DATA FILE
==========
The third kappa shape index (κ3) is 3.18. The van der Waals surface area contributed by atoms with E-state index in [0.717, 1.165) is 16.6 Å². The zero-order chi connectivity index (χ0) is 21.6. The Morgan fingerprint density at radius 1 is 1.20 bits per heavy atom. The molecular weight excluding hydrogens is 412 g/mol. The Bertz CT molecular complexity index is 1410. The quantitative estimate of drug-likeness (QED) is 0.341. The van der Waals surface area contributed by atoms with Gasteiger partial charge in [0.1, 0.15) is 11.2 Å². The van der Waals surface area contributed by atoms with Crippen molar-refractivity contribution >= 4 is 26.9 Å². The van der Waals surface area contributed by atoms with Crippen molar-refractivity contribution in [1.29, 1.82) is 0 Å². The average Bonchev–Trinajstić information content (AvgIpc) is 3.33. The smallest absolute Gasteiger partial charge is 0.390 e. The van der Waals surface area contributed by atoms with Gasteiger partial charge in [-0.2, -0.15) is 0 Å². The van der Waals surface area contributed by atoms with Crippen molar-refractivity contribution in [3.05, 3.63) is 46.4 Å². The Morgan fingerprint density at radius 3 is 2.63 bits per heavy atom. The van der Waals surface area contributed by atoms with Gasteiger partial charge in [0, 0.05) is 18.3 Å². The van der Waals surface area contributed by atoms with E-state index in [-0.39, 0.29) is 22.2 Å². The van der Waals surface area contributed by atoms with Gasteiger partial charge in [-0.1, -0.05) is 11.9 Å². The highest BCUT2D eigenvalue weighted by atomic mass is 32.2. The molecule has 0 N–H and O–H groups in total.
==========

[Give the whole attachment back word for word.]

The third kappa shape index (κ3) is 3.18. The van der Waals surface area contributed by atoms with E-state index in [0.717, 1.165) is 16.6 Å². The zero-order chi connectivity index (χ0) is 21.6. The Morgan fingerprint density at radius 1 is 1.20 bits per heavy atom. The molecular weight excluding hydrogens is 412 g/mol. The Bertz CT molecular complexity index is 1410. The quantitative estimate of drug-likeness (QED) is 0.341. The van der Waals surface area contributed by atoms with Gasteiger partial charge in [0.1, 0.15) is 11.2 Å². The van der Waals surface area contributed by atoms with Crippen molar-refractivity contribution >= 4 is 26.9 Å². The van der Waals surface area contributed by atoms with Crippen molar-refractivity contribution in [1.29, 1.82) is 0 Å². The average Bonchev–Trinajstić information content (AvgIpc) is 3.33. The smallest absolute Gasteiger partial charge is 0.390 e. The van der Waals surface area contributed by atoms with Gasteiger partial charge in [-0.2, -0.15) is 0 Å². The van der Waals surface area contributed by atoms with Crippen molar-refractivity contribution in [3.05, 3.63) is 46.4 Å². The Morgan fingerprint density at radius 3 is 2.63 bits per heavy atom. The van der Waals surface area contributed by atoms with Gasteiger partial charge in [0, 0.05) is 18.3 Å². The van der Waals surface area contributed by atoms with E-state index in [-0.39, 0.29) is 22.2 Å². The van der Waals surface area contributed by atoms with Gasteiger partial charge in [-0.1, -0.05) is 11.9 Å². The highest BCUT2D eigenvalue weighted by atomic mass is 32.2. The molecule has 0 N–H and O–H groups in total.